Saturday, January 3, 2009

Hungarian Mushroom Soup

Aren't these oyster and king mushrooms beautiful? They were today's impulse buy at the Asian market. Still not sure what I want to do with them yet. Got any suggestions?

I don’t think I’ve ever eaten anything Hungarian, and the only mushroom soup I’ve ever had is Campbell’s. I can’t even recall the last time I had that, but it was years ago to be certain. I don’t use dill very often in my cooking either. So imagine my surprise when I tasted Hungarian mushroom soup at a local cafĂ© and fell in love. Of course I had to try to reproduce it myself so did a little research. It seems that the basic components of this soup are mushrooms, dill, paprika, and sour cream. Pretty easy, huh?



Like most soups, this one gets better if made ahead, probably because the mushrooms have time to release all that natural umami. I planned to serve this at Christmas dinner with friends, but that got canceled due to the crazy snow we had. I stuck it in the freezer and served it on New Year’s Eve instead. It was so delicious! So feel free to make it head and freeze whatever you can’t eat for a quick meal another day. Smart, huh?

You'll notice I used a medley of dried mushrooms. I realize they are quite costly (Costco does have them for a reasonable price), so feel free to omit the dried ones and use an extra half pound of fresh mushrooms (any type, but a mix will give a better flavor). It will probably seem like a lot of mushroom relative to the liquid, but they cook down quite a bit.

Another thing, don't worry if the soups ends up being more brown than orange. When I made this soup a second time, it was more brown. Another reader also made this soup and it was also brown. However, the flavor was still fine.

Hungarian Mushroom Soup
Adapted from a gazillion recipes
Feeds 6 (or more if serving small bowls)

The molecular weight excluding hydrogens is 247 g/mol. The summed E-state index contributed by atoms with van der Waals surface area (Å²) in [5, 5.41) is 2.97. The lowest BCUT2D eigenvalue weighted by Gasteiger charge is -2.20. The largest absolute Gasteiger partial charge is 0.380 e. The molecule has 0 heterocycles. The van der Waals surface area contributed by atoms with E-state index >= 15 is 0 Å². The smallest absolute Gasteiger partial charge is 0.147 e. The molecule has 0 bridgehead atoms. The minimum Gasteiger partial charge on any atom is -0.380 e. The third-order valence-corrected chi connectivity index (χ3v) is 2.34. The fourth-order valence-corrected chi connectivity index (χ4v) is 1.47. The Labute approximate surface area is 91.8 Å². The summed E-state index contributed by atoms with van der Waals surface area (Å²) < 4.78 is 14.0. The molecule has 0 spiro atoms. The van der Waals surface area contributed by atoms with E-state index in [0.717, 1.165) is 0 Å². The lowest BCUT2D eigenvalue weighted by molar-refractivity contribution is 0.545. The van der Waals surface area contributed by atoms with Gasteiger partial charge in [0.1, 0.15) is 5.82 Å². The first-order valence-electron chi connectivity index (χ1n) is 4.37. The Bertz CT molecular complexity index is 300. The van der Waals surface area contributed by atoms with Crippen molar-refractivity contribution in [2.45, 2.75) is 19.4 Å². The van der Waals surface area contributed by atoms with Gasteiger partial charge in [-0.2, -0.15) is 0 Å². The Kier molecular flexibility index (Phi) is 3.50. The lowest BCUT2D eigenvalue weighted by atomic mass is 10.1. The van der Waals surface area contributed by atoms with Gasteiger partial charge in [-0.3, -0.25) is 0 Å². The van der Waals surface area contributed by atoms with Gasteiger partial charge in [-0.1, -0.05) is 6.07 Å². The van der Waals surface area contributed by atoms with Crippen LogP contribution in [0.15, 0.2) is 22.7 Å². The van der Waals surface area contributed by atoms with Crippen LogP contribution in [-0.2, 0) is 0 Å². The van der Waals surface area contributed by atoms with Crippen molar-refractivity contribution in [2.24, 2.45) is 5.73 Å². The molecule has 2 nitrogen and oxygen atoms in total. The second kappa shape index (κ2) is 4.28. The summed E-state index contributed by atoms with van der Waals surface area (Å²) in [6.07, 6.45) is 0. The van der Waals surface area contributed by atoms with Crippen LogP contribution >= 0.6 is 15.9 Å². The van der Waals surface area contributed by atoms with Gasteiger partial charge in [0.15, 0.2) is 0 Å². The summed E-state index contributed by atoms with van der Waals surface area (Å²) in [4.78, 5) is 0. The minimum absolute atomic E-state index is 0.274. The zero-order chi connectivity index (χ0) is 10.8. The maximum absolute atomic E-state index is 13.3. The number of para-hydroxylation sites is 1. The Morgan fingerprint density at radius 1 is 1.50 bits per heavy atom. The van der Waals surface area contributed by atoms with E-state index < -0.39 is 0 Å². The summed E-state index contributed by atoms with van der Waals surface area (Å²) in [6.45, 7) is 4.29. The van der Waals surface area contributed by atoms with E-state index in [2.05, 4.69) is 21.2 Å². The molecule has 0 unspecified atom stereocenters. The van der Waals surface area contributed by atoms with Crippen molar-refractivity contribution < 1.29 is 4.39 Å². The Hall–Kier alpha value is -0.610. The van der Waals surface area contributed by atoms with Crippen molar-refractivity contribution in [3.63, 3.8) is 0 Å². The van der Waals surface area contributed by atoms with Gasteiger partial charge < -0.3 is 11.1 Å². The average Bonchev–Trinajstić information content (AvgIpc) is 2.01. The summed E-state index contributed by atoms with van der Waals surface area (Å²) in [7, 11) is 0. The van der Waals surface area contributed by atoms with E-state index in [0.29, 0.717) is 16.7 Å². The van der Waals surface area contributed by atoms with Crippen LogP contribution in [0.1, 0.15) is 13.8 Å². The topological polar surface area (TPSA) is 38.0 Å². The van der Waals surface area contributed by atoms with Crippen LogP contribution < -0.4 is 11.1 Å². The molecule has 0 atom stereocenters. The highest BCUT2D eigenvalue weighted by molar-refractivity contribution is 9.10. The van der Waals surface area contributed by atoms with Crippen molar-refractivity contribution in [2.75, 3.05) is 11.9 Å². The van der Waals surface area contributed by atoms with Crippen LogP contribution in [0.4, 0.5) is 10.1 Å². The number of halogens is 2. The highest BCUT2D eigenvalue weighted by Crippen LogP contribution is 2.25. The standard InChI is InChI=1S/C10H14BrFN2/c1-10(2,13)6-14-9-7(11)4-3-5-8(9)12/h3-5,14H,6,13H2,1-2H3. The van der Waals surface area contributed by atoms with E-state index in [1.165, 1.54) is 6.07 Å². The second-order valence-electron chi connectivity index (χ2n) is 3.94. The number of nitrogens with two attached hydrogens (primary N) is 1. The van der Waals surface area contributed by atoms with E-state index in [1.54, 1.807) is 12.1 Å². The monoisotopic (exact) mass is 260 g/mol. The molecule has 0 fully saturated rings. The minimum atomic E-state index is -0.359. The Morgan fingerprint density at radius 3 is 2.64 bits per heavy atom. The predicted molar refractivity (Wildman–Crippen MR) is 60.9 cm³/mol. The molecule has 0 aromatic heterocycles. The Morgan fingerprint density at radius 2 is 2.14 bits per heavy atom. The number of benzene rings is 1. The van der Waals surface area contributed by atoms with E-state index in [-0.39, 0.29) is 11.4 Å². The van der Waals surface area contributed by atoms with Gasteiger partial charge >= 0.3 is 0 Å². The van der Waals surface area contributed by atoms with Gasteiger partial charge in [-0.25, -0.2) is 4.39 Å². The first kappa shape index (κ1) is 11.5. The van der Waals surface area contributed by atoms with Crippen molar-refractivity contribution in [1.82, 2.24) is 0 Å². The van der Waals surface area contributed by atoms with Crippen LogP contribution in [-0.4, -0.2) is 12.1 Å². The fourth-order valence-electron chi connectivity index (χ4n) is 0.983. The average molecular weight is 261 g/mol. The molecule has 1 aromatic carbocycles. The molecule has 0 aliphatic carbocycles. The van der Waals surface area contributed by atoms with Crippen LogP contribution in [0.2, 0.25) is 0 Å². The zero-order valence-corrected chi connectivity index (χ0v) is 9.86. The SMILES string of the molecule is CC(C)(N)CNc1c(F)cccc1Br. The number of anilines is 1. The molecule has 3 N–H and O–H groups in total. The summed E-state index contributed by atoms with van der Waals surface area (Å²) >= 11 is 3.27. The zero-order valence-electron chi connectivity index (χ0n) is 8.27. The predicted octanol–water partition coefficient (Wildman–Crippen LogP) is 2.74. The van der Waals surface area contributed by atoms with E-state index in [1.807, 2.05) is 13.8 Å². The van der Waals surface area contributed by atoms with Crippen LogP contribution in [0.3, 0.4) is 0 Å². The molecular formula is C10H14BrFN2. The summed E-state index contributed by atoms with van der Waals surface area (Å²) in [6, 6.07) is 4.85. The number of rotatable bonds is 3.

• 1 pound fresh mushrooms, quartered or sliced
  • 1 oz dried mushrooms (I used a mix of different kinds for a more complex flavor)
  • 1 shallot, finely chopped
  • 1 clove garlic, minced
  • 1 handful fresh dill, chopped (use as much as you’d like)
  • 4 tbs butter
  • 3 tbs all-purpose flour
  • 2 tbs Hungarian paprika (any mild paprika will do)
  • 2 cups hot milk
  • 6 cups chicken stock (substitute any part with mushroom liquid from rehydrating dried mushrooms; I used about 2 to 3 cups)
  • fresh lemon juice, to taste
  • salt and black pepper to taste
  • sour cream, for serving
  • fresh dill, for garnish (optional)

Start by rehydrating the dried mushrooms in hot water until soft. Fish out the mushrooms, squeezing out some of the water and strain the liquid to use in the soup. I did this using cheesecloth.

In a large pot over low heat, melt the butter. Add the flour and paprika to make a roux. Cook for a few minutes, stirring to prevent it from burning. Whisk in the hot milk, then turn up the heat a little. Allow to cook until the mixture thickens, which will probably take 5 minutes or so. Stir it frequently. Once it thickens up, add the mushrooms, shallot, garlic, chopped dill and the stock. Add salt and pepper to taste. Bring the soup up to a boil, then allow it to simmer for about 30 minutes. It will be thin, but don’t worry, it gets creamier when you puree it. Turn off the heat and let it sit for about another 30 minutes, until it’s cooled enough to blend. If it seems too thick after you blend it, thin it out with more stock, then add the lemon and readjust the seasonings to taste. Serve with a dollop of sour cream and fresh dill, if desired.

I’m submitting this recipe to Weekend Wokking, the blogging event created by Wandering Chopsticks to spotlight a theme ingredient. The host this round is Palachinka and the ingredient this time is mushroom! There's still one more day to submit an entry! Send your submission to palachinkablog(at)gmail(dot)com by 11:59 January 4th. Check out who’s hosting if you want to participate in the future.

19 comments: